Sunday, October 25, 2009

women dare not enter

I often disagree with the New York Times movie critic Manohla Dargis. I think she's a snob when it comes to commercial movies. But she's right on target with her review of Amelia. Why on earth did they tag this biopic to a romantic story line? I guess because Hollywood thinks women will only go see a romance. Hey, I see bromances all the time. I must be a teenage boy because I'm there for any superhero movie, and loved Inglourious Basterds. So what do I get when they make a movie about one of my heroines? Treacle. Whatever happened to the idea of making a movie like Silkwood, or god forgive me even Norma Rae. According to Dargis "The film “Amelia” subscribes to the Great Woman Theory of history, which . . . largely involves the great woman and the men in her life." She thinks Amelia "presented too confusing a vision of modern womanhood for filmmakers chasing what Hollywood types see as a fickle female audience."

Of course Amelia Earhart has confounded biographers, screenwriters and novelists for years. The only work of fiction to really break out was I Was Amelia Earhart. And it depended on a fictitious romance; Earhart and Noonan as cast away lovers. I guess the filmmakers might have found themselves thinking of this.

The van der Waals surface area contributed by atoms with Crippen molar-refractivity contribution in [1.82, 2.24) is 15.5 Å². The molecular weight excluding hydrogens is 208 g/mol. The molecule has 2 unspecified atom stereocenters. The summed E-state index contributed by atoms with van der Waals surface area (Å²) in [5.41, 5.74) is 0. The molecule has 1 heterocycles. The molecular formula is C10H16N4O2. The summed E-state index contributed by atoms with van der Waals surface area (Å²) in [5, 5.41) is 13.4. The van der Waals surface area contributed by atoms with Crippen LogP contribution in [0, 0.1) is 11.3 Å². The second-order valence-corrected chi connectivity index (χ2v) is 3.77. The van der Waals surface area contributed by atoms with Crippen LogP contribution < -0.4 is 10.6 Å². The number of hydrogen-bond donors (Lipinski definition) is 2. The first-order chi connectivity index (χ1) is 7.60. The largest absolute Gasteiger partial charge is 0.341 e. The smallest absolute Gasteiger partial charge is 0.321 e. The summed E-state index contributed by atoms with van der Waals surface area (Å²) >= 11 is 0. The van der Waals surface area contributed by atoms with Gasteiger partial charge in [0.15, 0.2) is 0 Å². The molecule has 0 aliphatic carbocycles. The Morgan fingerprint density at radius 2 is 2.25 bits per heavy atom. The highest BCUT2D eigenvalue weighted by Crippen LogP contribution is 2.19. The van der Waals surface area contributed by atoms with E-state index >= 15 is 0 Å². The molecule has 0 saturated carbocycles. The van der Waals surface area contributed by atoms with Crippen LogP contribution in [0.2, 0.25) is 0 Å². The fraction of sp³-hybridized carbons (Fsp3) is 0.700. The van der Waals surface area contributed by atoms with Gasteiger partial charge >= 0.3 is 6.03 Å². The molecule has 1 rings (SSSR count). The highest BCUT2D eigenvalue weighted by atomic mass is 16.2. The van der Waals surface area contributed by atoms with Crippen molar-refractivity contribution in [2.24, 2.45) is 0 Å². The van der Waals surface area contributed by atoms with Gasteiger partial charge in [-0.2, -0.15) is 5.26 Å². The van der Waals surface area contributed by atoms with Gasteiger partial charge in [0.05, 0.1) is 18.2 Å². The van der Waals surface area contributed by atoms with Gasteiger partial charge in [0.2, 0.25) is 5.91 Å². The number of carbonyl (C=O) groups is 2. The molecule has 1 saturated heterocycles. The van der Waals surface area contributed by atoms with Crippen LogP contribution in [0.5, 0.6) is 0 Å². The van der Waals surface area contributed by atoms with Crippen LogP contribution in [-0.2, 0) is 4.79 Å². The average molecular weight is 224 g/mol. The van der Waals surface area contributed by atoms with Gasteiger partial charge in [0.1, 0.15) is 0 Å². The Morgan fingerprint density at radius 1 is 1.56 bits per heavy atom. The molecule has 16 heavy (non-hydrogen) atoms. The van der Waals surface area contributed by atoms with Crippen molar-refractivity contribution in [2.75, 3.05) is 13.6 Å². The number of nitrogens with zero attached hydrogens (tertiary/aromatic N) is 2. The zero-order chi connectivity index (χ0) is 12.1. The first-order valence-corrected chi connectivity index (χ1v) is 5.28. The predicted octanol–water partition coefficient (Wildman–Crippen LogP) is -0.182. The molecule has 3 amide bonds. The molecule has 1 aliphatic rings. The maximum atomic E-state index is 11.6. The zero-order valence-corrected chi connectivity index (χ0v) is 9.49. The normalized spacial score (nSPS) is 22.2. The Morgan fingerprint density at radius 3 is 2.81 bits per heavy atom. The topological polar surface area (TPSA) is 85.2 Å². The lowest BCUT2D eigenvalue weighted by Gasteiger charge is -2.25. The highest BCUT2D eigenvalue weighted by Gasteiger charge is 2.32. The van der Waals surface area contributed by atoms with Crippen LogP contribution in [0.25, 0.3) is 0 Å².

The difficulty lies in the disconnect between her public and private personae. In 1937 Amelia claimed she was looking forward to retirement. "I think I have just one more long flight in my system, after that? My lovely home in North Hollywood-California sunshine-books-friends-leisurely travel-many things!" This was the woman she presented for public view; someone who was ready to give up everything she'd achieved for the pleasures of hearth and home. Would Amelia Earhart have retired? Nothing in her life story points to that. So why did she feel compelled to pretend? Because it fit with the public view, the idea that a woman couldn't just be intrepid, she also had to be demure, charming, discreet, and traditional. Even though she dressed in pants, set flying records, lived with her husband before he divorced, and after they married took a lover, she was still Lady Lindy. The emphasis on Lady. Quite impressive that she pulled it off.

So who was the real Amelia?

1 comment:

  1. Odd, isn't it, the apparent problems with the movie given that the director is a woman...guess that guarantees nothing.